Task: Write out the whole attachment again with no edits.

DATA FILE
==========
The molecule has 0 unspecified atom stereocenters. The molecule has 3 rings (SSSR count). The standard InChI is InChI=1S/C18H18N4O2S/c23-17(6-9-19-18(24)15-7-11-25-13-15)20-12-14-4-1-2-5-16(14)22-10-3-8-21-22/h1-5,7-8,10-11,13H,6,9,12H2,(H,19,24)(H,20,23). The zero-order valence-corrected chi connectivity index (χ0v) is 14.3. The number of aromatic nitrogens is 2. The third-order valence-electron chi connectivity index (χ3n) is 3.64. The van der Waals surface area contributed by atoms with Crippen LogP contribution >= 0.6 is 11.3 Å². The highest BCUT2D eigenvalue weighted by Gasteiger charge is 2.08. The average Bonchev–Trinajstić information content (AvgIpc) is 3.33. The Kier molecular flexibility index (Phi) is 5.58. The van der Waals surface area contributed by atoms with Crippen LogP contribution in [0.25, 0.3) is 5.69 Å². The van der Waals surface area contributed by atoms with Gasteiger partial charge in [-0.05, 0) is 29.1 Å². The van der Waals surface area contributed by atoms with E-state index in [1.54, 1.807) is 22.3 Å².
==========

The molecule has 0 unspecified atom stereocenters. The molecule has 3 rings (SSSR count). The standard InChI is InChI=1S/C18H18N4O2S/c23-17(6-9-19-18(24)15-7-11-25-13-15)20-12-14-4-1-2-5-16(14)22-10-3-8-21-22/h1-5,7-8,10-11,13H,6,9,12H2,(H,19,24)(H,20,23). The zero-order valence-corrected chi connectivity index (χ0v) is 14.3. The number of aromatic nitrogens is 2. The third-order valence-electron chi connectivity index (χ3n) is 3.64. The van der Waals surface area contributed by atoms with Crippen LogP contribution >= 0.6 is 11.3 Å². The highest BCUT2D eigenvalue weighted by Gasteiger charge is 2.08. The average Bonchev–Trinajstić information content (AvgIpc) is 3.33. The Kier molecular flexibility index (Phi) is 5.58. The van der Waals surface area contributed by atoms with Crippen LogP contribution in [0.25, 0.3) is 5.69 Å². The van der Waals surface area contributed by atoms with Gasteiger partial charge in [-0.05, 0) is 29.1 Å². The van der Waals surface area contributed by atoms with E-state index in [1.54, 1.807) is 22.3 Å².